Friday, June 05, 2015

The good ol' days


Anticipation, Anticipation
Is making me late
Is keeping me waiting  
And tomorrow we might not be together
I'm no prophet, I don't know nature's way
So I'll try to see into your eyes right now
And stay right here, 'cause these are the good old days. 
--Carly Simon, Anticipation
It is human nature to wax poetic about the past. After all, what else do we have? The future is tomorrow (despite all the hype about the future being now). And very few people spend much time in the now. Because that's where we reminisce about the past or wonder about the future.

I watch with bittersweet fondness as my children live their now. It reminds me of my then and how permanent it seemed at the time. But I know that the cliche about the fleeting nature of youth is cliche for a reason. It is truth. But we don't accept it until we are plodding the path of our parents.


My children are in awe that I grew up in a time before portable computers and smartphones. They are appalled about the idea of a black and white television with only two channels and no DVR, VCR or streaming video. It was the same when my parents described a world where the radio was entertainment. What did people do during the evening? And who could survive just reading books without a Kindle?

I don't really long for the past. As quickly as it passed, it took a long time to get here. And the thought of repeating it makes me even more weary than I feel at times.

Although in some ways I am in better shape than I was throughout most of my youth. I still find it difficult to pull myself up after sitting on the floor with my children playing board games (yes they still like them despite Kindles and Minecraft). I used to be able to sit cross legged on the floor and rise to a standing position without using my hands to pull myself up. Now I look like I'm playing an awkward game of Twister when I pull myself up.

I feel twinges now that I never had a great deal of patience as I watched my parents age. I never understood why they became so slow and repeated the same stories over and over. I would shut out the anecdotes of what they ate for breakfast or lunch. And I could only sit and "chat" for so long before itching to jump in the car and go do something.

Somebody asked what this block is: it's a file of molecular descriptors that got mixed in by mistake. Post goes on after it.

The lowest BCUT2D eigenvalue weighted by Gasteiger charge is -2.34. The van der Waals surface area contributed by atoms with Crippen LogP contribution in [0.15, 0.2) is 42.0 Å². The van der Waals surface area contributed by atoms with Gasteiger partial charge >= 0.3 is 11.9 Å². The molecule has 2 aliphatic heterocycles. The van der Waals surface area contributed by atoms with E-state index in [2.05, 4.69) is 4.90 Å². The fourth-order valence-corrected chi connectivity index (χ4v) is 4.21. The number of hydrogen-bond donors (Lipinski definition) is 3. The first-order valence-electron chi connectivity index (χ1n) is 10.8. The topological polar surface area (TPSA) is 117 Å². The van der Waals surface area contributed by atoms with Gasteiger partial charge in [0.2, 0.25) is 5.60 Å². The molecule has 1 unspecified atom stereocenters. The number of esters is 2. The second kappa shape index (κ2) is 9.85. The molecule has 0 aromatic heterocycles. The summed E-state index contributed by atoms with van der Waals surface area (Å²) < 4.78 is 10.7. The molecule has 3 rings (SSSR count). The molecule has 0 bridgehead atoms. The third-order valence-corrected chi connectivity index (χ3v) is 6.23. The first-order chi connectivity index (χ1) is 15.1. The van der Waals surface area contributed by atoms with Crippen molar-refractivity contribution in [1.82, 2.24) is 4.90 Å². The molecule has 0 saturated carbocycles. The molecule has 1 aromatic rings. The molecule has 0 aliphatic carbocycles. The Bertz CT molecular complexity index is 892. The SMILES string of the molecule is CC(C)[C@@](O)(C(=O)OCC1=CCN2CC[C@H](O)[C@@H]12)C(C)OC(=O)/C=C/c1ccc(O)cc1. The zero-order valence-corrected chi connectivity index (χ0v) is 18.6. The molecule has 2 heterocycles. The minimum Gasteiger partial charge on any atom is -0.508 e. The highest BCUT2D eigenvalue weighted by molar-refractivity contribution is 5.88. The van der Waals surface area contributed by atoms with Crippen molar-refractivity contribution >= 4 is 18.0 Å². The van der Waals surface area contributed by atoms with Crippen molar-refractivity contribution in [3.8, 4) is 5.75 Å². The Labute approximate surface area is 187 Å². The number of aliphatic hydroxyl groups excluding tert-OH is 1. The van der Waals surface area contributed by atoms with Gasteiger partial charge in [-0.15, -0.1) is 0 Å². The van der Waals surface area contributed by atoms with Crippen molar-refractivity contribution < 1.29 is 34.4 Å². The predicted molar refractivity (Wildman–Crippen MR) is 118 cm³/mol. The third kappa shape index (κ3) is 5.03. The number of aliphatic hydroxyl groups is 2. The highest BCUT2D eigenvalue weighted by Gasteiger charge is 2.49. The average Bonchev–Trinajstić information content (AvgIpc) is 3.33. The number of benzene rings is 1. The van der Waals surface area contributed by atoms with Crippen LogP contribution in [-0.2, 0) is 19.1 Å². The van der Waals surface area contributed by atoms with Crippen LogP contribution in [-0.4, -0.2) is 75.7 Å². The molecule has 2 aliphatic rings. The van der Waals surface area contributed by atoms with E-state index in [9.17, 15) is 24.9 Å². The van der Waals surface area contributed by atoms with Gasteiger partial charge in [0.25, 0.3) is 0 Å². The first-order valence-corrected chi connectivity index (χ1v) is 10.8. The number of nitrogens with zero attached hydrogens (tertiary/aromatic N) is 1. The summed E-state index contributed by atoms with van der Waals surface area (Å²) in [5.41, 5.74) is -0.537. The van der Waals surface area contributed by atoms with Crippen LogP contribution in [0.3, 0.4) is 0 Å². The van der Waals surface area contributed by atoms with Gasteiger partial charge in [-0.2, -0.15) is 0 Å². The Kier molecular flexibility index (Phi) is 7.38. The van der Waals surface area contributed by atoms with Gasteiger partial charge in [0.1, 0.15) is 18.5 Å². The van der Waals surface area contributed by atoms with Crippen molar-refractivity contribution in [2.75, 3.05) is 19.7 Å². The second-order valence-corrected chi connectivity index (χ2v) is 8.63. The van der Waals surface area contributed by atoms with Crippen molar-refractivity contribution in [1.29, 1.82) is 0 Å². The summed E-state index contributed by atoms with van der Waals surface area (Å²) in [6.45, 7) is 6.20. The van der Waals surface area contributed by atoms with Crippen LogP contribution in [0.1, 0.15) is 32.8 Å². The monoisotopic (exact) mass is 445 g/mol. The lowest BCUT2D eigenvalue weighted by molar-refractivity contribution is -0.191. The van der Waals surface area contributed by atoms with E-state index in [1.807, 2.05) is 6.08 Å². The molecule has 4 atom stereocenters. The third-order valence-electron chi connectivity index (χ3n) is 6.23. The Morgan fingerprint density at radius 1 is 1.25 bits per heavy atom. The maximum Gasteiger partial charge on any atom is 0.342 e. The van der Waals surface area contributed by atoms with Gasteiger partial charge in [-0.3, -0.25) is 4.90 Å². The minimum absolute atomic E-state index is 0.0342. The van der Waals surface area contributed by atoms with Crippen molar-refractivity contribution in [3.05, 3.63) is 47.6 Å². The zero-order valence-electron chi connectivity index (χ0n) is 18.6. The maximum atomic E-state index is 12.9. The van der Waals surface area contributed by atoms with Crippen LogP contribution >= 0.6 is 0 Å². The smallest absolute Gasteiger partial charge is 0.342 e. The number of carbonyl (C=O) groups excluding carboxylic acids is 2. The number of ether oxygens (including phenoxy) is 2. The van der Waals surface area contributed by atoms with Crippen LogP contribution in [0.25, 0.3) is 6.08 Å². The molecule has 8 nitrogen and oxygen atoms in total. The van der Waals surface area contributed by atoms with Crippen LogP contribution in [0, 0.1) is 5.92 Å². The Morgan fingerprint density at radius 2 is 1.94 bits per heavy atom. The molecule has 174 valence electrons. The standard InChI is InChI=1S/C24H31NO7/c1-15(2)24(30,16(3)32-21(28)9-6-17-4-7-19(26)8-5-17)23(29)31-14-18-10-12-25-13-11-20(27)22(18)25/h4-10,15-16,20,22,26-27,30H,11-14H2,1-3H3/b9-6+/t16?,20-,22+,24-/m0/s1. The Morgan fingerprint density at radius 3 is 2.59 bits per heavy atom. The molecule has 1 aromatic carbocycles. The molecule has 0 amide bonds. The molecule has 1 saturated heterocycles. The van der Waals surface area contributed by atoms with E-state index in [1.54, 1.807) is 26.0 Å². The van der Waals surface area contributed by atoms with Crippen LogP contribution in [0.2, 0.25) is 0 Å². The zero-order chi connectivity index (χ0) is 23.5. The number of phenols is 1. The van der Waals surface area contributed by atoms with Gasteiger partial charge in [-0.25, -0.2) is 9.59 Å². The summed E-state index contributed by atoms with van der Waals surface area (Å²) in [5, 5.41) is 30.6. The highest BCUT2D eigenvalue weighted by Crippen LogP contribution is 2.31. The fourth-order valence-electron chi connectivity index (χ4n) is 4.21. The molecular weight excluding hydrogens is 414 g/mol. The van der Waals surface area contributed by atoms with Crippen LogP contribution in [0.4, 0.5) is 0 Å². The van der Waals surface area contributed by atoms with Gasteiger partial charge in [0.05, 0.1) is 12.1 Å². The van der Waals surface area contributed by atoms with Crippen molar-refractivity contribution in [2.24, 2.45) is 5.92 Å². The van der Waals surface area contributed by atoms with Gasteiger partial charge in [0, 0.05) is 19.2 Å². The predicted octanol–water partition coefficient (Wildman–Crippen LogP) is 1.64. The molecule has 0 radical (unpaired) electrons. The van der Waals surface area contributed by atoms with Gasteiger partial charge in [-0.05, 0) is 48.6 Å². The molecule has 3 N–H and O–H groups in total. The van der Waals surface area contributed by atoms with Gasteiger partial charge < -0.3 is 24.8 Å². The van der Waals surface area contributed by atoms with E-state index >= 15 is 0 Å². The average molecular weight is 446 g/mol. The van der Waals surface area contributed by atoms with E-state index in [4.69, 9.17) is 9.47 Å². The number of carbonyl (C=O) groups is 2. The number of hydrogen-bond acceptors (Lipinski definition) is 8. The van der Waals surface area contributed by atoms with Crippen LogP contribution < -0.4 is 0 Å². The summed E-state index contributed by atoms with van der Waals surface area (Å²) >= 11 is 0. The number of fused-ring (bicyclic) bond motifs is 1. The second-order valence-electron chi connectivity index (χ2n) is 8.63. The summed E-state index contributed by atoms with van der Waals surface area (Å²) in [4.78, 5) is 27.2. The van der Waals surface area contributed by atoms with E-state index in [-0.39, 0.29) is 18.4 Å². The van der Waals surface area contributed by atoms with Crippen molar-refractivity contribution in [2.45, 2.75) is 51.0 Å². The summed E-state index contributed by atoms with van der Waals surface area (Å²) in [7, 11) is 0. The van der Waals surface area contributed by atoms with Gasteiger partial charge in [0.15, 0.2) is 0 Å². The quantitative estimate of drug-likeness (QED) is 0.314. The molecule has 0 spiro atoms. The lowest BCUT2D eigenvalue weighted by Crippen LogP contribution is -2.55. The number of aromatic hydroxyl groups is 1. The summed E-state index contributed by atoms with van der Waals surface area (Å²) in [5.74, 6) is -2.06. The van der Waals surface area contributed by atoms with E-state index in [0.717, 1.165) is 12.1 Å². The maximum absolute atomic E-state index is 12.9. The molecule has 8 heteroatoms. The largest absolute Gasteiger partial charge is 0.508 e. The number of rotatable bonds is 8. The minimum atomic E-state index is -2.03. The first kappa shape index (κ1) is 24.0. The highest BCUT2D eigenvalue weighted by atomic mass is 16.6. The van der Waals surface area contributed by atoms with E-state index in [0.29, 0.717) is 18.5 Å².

Though I'd always wander around my parent's house when I'd visit after leaving home. I'd feel the nostalgia sweeping over me. And sometimes the pain of growing up there. I felt trapped in that "now" and was so impatient for the future that was sneaking around in front of me as I languished in teen aged angst.

My parents house was a time capsule of old school photos, ancient birthday cards and class projects. I'd open closets and cupboards and marvel at things that had survived spring cleanings and campaigns against clutter.

After both parents had died and we sold the house, most of the stuff was sold, donated or thrown away. I rescued two plastic bins worth of memories before the final estate sale. Both sit unopened in my garage. I don't have the heart to go through them.

After we sold my childhood home to a developer, I knew it would eventually be torn down. The developer rented it out for a couple of years. But then I finally heard from my brother that it had been torn down and several townhouses were built on the property. I felt a pang of loss. I officially have no roots left in the town I grew up in.

It just reinforces the impermanence of things. As a child, I thought my home would always be there. The thought of my parents dying and the house being torn down never occurred to me. And now that it has gone I feel like a part of me has been erased. The yard I played in as a child was now paved over and subdivided. The trees I climbed have been cut down. The bedroom I slept in and listened to train whistles in the distance no longer exists.

The people that buy the townhouses that have been built where my childhood home was will likely never think about what was there before. It is unlikely the townhouse will be their permanent home either. A hundred years or so from now, it will likely be torn down and replaced by whatever the housing de jour is at that time. Or it may be covered with water as the result of global warming.

My maudlin point is that we can't cling to the past or the future. As Carly Simon so eloquently put it, we should stay right here, 'cause these are the good old days.

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